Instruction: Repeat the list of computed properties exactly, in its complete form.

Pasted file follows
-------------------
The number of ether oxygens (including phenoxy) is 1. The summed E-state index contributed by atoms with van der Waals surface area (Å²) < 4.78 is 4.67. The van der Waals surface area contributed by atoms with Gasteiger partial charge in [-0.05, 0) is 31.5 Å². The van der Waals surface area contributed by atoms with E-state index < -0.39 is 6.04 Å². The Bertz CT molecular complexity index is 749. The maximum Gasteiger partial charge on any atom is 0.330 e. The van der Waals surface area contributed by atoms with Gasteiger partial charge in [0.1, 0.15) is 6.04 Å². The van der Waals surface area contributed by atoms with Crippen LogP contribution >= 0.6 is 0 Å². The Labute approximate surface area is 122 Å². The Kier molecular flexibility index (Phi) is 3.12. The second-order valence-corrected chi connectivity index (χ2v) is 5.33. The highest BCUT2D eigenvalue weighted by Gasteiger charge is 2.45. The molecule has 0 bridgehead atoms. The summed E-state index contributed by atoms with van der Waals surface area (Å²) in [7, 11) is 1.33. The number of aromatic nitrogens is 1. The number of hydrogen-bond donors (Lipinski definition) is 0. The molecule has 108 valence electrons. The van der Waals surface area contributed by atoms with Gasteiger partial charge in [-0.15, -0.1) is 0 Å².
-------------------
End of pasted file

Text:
The number of ether oxygens (including phenoxy) is 1. The summed E-state index contributed by atoms with van der Waals surface area (Å²) < 4.78 is 4.67. The van der Waals surface area contributed by atoms with Gasteiger partial charge in [-0.05, 0) is 31.5 Å². The van der Waals surface area contributed by atoms with E-state index < -0.39 is 6.04 Å². The Bertz CT molecular complexity index is 749. The maximum Gasteiger partial charge on any atom is 0.330 e. The van der Waals surface area contributed by atoms with Gasteiger partial charge in [0.1, 0.15) is 6.04 Å². The van der Waals surface area contributed by atoms with Crippen LogP contribution >= 0.6 is 0 Å². The Labute approximate surface area is 122 Å². The Kier molecular flexibility index (Phi) is 3.12. The second-order valence-corrected chi connectivity index (χ2v) is 5.33. The highest BCUT2D eigenvalue weighted by Gasteiger charge is 2.45. The molecule has 0 bridgehead atoms. The summed E-state index contributed by atoms with van der Waals surface area (Å²) in [7, 11) is 1.33. The number of aromatic nitrogens is 1. The number of hydrogen-bond donors (Lipinski definition) is 0. The molecule has 108 valence electrons. The van der Waals surface area contributed by atoms with Gasteiger partial charge in [-0.15, -0.1) is 0 Å².